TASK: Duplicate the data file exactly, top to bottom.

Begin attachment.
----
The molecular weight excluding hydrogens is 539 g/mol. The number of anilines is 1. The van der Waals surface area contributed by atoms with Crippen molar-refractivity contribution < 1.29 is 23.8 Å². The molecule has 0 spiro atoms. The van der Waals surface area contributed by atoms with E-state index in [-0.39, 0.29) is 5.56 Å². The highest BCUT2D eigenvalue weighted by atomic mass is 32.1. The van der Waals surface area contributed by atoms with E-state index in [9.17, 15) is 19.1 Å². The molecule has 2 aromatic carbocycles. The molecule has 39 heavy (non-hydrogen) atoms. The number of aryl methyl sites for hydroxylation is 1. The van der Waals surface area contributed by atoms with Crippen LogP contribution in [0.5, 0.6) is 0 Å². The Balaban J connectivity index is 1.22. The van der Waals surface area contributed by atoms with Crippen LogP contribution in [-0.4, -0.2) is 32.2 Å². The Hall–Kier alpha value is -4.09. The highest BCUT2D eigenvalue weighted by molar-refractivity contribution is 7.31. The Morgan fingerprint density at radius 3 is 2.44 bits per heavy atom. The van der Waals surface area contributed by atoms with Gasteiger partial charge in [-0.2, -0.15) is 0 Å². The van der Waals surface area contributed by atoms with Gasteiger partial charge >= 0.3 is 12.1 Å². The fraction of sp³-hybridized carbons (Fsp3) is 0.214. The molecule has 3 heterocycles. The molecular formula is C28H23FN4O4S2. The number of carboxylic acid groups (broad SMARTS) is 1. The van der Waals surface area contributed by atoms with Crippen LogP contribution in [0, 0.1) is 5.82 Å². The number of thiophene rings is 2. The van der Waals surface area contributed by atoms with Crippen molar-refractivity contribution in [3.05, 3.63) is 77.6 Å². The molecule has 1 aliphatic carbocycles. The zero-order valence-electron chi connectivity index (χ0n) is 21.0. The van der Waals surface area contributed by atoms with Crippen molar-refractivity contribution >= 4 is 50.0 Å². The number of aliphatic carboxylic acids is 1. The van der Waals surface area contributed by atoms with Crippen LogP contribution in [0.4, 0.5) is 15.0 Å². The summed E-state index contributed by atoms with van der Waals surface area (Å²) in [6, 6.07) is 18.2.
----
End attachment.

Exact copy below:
The molecular weight excluding hydrogens is 539 g/mol. The number of anilines is 1. The van der Waals surface area contributed by atoms with Crippen molar-refractivity contribution < 1.29 is 23.8 Å². The molecule has 0 spiro atoms. The van der Waals surface area contributed by atoms with E-state index in [-0.39, 0.29) is 5.56 Å². The highest BCUT2D eigenvalue weighted by atomic mass is 32.1. The van der Waals surface area contributed by atoms with E-state index in [9.17, 15) is 19.1 Å². The molecule has 2 aromatic carbocycles. The molecule has 39 heavy (non-hydrogen) atoms. The number of aryl methyl sites for hydroxylation is 1. The van der Waals surface area contributed by atoms with Crippen LogP contribution in [0.5, 0.6) is 0 Å². The Balaban J connectivity index is 1.22. The van der Waals surface area contributed by atoms with Crippen LogP contribution in [-0.4, -0.2) is 32.2 Å². The Hall–Kier alpha value is -4.09. The highest BCUT2D eigenvalue weighted by molar-refractivity contribution is 7.31. The Morgan fingerprint density at radius 3 is 2.44 bits per heavy atom. The van der Waals surface area contributed by atoms with Gasteiger partial charge in [-0.2, -0.15) is 0 Å². The van der Waals surface area contributed by atoms with Gasteiger partial charge >= 0.3 is 12.1 Å². The fraction of sp³-hybridized carbons (Fsp3) is 0.214. The molecule has 3 heterocycles. The molecular formula is C28H23FN4O4S2. The number of carboxylic acid groups (broad SMARTS) is 1. The van der Waals surface area contributed by atoms with Crippen LogP contribution in [0, 0.1) is 5.82 Å². The number of thiophene rings is 2. The van der Waals surface area contributed by atoms with Crippen molar-refractivity contribution in [3.05, 3.63) is 77.6 Å². The molecule has 1 aliphatic carbocycles. The zero-order valence-electron chi connectivity index (χ0n) is 21.0. The van der Waals surface area contributed by atoms with Crippen molar-refractivity contribution >= 4 is 50.0 Å². The number of aliphatic carboxylic acids is 1. The van der Waals surface area contributed by atoms with Crippen LogP contribution in [0.4, 0.5) is 15.0 Å². The summed E-state index contributed by atoms with van der Waals surface area (Å²) in [6, 6.07) is 18.2.